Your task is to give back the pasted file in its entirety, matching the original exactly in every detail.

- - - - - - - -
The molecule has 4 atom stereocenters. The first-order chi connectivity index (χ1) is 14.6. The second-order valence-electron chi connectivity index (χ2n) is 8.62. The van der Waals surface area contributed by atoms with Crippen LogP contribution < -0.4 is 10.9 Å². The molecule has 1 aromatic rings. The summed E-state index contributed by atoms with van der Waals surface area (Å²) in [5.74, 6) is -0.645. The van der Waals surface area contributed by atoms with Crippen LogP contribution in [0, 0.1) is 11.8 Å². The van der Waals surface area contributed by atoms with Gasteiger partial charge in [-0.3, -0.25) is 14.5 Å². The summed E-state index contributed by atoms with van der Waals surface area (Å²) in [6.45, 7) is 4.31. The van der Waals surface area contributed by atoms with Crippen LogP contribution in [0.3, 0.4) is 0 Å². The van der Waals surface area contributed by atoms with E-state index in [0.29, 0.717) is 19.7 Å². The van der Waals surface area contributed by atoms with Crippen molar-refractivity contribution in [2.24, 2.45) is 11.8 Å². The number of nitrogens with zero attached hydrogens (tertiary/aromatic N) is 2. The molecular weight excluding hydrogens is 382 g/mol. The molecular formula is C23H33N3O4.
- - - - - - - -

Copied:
The molecule has 4 atom stereocenters. The first-order chi connectivity index (χ1) is 14.6. The second-order valence-electron chi connectivity index (χ2n) is 8.62. The van der Waals surface area contributed by atoms with Crippen LogP contribution < -0.4 is 10.9 Å². The molecule has 1 aromatic rings. The summed E-state index contributed by atoms with van der Waals surface area (Å²) in [5.74, 6) is -0.645. The van der Waals surface area contributed by atoms with Crippen LogP contribution in [0, 0.1) is 11.8 Å². The van der Waals surface area contributed by atoms with Gasteiger partial charge in [-0.3, -0.25) is 14.5 Å². The summed E-state index contributed by atoms with van der Waals surface area (Å²) in [6.45, 7) is 4.31. The van der Waals surface area contributed by atoms with Crippen LogP contribution in [0.3, 0.4) is 0 Å². The van der Waals surface area contributed by atoms with E-state index in [0.29, 0.717) is 19.7 Å². The van der Waals surface area contributed by atoms with Crippen molar-refractivity contribution in [2.24, 2.45) is 11.8 Å². The number of nitrogens with zero attached hydrogens (tertiary/aromatic N) is 2. The molecular weight excluding hydrogens is 382 g/mol. The molecular formula is C23H33N3O4.